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Friday
Nov162012

Medicine practitioners urged to help reduce bear bile demand

Farm supplying bear bile are stocking their facilities with wild-caught bears, putting wild populations at risk © Chris R Shepherd / TRAFFIC Kuching, Sarawak, Malaysia 16th November 2012—“Traditional medicine practitioners have a crucial role to play in reducing the demand for bear bile and gallbladder that drives the illegal trade in South-East Asia’s bears,” TRAFFIC told delegates to the 9th World Congress of Chinese Medicine held in Kuching, Sarawak in Malaysia last week.

The Congress, one of the industry’s most important annual gatherings, serves as a platform for specialists from all over the world to present the latest developments in Chinese medicine. The theme of this year’s Congress was Traditional Chinese Medicine—contributing factor to the harmony of humans and nature.

Speaking at the Congress, TRAFFIC Deputy Regional Director in South-East Asia, Dr Chris R. Shepherd, described how TRAFFIC’s research had shown that continued demand for traditional medicines made from bear parts and derivatives posed a severe threat to wild bear populations in Asia.

Both bear species in South-East Asia—the Asian Black Bear Ursus thibetanus and Sun Bear Helarctos malayanus—are hunted, especially for their gallbladder, which contains bile—a key ingredient in some traditional medicines.

A 2011 TRAFFIC study, Pills, Powders, Vials & Flakes: The bear bile trade in Asia (PDF, 1 MB), had shown such trade to be widespread, often carried out openly, despite it being illegal, and revealed that many of the farms supplying bear gallbladder and bile are stocking their facilities with wild-caught bears and not captive bred ones as often claimed.

Surveys have repeatedly found China to be the main source of the bear bile products on sale throughout South-East Asia. Such international trade in South-East Asian bears, and their parts and derivatives, is strictly prohibited by the Convention on International Trade in Endangered Species of Wild Fauna and Flora (CITES).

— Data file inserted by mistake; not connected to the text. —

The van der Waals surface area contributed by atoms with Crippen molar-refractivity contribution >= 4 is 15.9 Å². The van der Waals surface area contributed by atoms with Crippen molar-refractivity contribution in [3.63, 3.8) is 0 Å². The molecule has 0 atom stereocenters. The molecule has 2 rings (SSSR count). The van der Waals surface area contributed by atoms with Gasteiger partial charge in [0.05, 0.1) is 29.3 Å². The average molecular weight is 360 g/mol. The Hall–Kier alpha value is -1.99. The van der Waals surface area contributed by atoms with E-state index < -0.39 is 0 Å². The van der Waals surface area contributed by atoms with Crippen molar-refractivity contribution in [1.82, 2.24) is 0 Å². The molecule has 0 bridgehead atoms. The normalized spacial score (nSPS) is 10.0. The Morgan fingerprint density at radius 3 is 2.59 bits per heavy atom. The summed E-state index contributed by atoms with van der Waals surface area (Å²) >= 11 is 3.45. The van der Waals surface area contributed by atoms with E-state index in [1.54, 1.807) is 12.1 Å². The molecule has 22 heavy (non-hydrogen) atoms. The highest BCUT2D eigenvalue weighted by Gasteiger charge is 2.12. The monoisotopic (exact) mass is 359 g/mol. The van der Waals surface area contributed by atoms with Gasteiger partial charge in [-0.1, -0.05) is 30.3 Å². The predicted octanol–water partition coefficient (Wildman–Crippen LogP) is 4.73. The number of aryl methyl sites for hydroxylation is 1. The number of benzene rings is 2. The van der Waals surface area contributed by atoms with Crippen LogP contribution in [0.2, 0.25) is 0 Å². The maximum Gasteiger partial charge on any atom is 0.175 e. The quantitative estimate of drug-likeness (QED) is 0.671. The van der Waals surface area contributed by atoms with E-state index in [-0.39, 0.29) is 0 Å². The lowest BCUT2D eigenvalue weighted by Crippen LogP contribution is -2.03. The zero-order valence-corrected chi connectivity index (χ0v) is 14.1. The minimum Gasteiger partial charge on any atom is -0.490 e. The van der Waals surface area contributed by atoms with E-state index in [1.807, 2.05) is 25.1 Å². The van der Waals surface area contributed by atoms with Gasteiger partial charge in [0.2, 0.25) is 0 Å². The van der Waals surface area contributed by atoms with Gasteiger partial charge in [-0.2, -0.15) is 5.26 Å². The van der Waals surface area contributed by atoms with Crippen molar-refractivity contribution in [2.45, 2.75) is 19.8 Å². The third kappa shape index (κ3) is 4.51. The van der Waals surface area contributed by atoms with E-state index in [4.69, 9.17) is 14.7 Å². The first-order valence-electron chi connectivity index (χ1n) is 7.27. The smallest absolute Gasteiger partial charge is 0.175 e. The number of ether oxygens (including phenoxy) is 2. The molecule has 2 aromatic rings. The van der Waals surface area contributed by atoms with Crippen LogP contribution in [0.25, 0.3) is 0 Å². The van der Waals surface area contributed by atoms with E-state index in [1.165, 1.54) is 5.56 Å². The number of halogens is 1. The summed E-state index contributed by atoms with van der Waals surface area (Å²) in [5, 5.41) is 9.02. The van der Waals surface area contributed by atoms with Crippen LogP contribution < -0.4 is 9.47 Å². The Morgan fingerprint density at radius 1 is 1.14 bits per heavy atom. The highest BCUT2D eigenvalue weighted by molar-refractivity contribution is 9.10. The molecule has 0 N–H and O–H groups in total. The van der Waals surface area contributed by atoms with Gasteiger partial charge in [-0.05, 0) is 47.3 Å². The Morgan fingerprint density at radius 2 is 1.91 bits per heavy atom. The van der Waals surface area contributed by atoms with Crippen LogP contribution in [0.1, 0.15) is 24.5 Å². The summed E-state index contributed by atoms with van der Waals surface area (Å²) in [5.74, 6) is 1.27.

Both South-East Asian bear species are listed in Appendix I of the Convention, which prohibits international commercial trade. They are also both listed as Vulnerable by IUCN, because of their declining populations in the wild.

In September 2012, a Motion to phase out bear bile extraction facilities stocked with wild-caught bears was overwhelmingly passed at the IUCN World Conservation Congress, held in Jeju, South Korea.

The Motion also recommended Parties to CITES to implement fully the legislation to prevent illegal international trade in Asian Black and Sun Bears and products derived from them, and promote greater public awareness of these issues to reduce the demand for bear products.

“While the IUCN Motion is a step in the right direction, it is absolutely critical too that efforts be made to reduce greatly the demand for bear bile. In addition to increased enforcement efforts, active participation from the traditional medicine practitioners and retailers is essential to meet this goal,” said Shepherd.

TRAFFIC is also urging authorities to step up their efforts to shut down the illegal trade, and ensure those violating CITES and national legislations are penalized.

“There are legal herbal alternatives to bear bile – consumers need to be made aware of this and be persuaded to stop using medicine containing bear bile,” added Shepherd.

 

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